This is what Telstra CEO Andrew Penn found when he visited the Tesla plant in the US

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Andrew Penn, who started as Telstra’s CEO in May, visited Silicon Valley last week and went to the factory of Tesla, Elon Musk’s electric car startup.

He takes regular trips to the US as part of a program to keep in touch with the latest trends in technology and was interested in the Internet of Things — connected devices in everything from vending machines to mining equipment, aircraft engines, agricultural sensors and cars.

“We talked about the future of connected electric vehicles and [Tesla’s] plans to build a battery manufacturing facility in Nevada in anticipation of increasing demand for their battery storage technology,” he told a lunch meeting of CEDA (Committee for Economic Development of Australia) in Sydney.

In Australia, Telstra provides the sim card connection for all Tesla model S electric cars.

“This allows the driver to stream music while driving, use the Tesla mobile app to turn on the car’s heating while getting out of bed on a cold morning and over-the-air software updates from Tesla to make the car better over time,” Penn says.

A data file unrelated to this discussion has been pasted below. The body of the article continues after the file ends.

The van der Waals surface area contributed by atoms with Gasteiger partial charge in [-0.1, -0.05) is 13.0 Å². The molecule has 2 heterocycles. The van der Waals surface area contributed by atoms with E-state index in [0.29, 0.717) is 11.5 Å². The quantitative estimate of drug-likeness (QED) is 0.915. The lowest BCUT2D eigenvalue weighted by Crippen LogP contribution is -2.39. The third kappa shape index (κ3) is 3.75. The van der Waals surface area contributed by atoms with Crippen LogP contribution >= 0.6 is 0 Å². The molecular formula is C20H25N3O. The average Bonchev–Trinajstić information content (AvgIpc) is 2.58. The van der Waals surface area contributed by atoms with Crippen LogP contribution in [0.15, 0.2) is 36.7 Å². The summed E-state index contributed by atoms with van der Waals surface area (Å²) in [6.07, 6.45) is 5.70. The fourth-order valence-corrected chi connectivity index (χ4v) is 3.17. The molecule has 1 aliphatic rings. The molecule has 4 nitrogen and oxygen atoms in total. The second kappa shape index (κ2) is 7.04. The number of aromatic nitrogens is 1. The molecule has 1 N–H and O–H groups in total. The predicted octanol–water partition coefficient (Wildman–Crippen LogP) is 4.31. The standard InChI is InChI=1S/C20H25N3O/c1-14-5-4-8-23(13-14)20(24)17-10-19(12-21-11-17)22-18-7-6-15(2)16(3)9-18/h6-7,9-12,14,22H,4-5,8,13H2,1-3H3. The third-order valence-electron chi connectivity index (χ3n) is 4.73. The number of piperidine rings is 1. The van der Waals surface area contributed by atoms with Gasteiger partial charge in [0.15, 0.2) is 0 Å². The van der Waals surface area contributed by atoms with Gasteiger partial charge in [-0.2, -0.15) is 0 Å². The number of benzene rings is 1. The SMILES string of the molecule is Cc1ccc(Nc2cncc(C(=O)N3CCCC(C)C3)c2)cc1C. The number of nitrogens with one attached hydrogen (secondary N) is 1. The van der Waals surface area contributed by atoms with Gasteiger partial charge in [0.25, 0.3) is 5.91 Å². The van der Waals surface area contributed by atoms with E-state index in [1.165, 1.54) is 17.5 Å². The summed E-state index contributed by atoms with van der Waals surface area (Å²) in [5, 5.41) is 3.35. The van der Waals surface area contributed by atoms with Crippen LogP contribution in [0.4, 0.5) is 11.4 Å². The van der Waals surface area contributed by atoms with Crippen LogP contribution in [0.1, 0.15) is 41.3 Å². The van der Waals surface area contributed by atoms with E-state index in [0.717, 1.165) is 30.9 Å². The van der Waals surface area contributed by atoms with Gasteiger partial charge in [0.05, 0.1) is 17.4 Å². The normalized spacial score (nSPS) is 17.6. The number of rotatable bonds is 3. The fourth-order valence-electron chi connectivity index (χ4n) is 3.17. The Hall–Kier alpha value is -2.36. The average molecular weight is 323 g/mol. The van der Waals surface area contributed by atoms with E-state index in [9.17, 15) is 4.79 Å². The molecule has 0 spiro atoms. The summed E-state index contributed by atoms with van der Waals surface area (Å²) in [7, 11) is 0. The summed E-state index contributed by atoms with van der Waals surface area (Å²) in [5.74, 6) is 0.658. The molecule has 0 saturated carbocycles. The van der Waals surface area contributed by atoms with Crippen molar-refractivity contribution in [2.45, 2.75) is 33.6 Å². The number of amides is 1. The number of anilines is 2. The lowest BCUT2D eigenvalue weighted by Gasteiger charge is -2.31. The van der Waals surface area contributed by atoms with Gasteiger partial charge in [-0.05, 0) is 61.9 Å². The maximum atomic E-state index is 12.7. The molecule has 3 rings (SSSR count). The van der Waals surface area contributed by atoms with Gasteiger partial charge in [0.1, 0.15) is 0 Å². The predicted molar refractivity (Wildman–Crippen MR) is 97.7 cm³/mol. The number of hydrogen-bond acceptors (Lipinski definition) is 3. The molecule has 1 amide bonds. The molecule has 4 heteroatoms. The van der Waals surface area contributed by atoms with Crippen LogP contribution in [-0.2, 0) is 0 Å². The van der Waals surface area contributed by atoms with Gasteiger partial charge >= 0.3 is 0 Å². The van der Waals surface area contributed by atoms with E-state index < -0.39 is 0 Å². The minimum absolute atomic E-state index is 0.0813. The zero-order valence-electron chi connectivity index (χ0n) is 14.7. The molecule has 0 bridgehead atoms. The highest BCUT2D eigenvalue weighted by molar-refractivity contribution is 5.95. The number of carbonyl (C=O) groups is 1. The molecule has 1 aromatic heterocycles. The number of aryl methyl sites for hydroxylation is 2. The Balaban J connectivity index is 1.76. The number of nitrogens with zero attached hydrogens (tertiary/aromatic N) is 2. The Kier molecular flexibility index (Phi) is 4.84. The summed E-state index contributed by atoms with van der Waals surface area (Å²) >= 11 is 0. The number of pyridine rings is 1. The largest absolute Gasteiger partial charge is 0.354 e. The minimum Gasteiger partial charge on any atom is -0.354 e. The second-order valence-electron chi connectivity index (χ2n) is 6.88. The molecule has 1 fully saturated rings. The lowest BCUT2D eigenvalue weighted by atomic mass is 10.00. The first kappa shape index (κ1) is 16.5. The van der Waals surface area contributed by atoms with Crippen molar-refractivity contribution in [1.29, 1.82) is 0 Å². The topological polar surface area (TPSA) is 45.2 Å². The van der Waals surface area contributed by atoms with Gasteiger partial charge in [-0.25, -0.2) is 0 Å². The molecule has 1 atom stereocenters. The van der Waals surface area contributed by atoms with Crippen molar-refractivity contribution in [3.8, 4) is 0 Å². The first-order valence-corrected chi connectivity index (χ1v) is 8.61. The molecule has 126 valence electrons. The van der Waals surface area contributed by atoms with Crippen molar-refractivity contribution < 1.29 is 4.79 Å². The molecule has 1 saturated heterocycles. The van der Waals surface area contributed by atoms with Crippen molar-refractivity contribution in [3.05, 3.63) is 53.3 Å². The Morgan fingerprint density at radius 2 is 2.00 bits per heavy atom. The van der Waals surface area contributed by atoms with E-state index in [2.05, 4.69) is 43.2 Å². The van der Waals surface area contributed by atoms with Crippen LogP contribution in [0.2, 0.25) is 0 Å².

Penn used the CEDA address to outline his priorities for the business, including an announcement of accelerated investment in Telstra’s mobile network infrastructure, the same network which connects to the Tesla.

He also talked about cloud computing, moving computing to a data centre, and machine learning.

He referred to a CEDA report – Australia’s Future Workforce – to illustrate what these innovations mean.

According to the report, more than five million jobs, almost 40% of all Australian jobs that exist today, have a moderate-to-high likelihood of disappearing in the next 10 to 15 years.

Penn says: “Machine learning is the biggest driver of this because of its implications for the service industry. In future, many traditional services type activities will be done by computers more quickly, more cheaply and more accurately.”

He sees the shifts in technology as profound and, far from being a death knell for the modern workforce, can bring enormous benefits to Australia.

“This is an extraordinary time,” Penn says. “Technology is taking us into a world of rapid change, constant innovation and competition. It is a time of enormous opportunity, not one to fear.

“While we may not know how this is going to play out. What we do know is that the ability to create, to innovate, and to stay focussed on our customers is going to be critical.”

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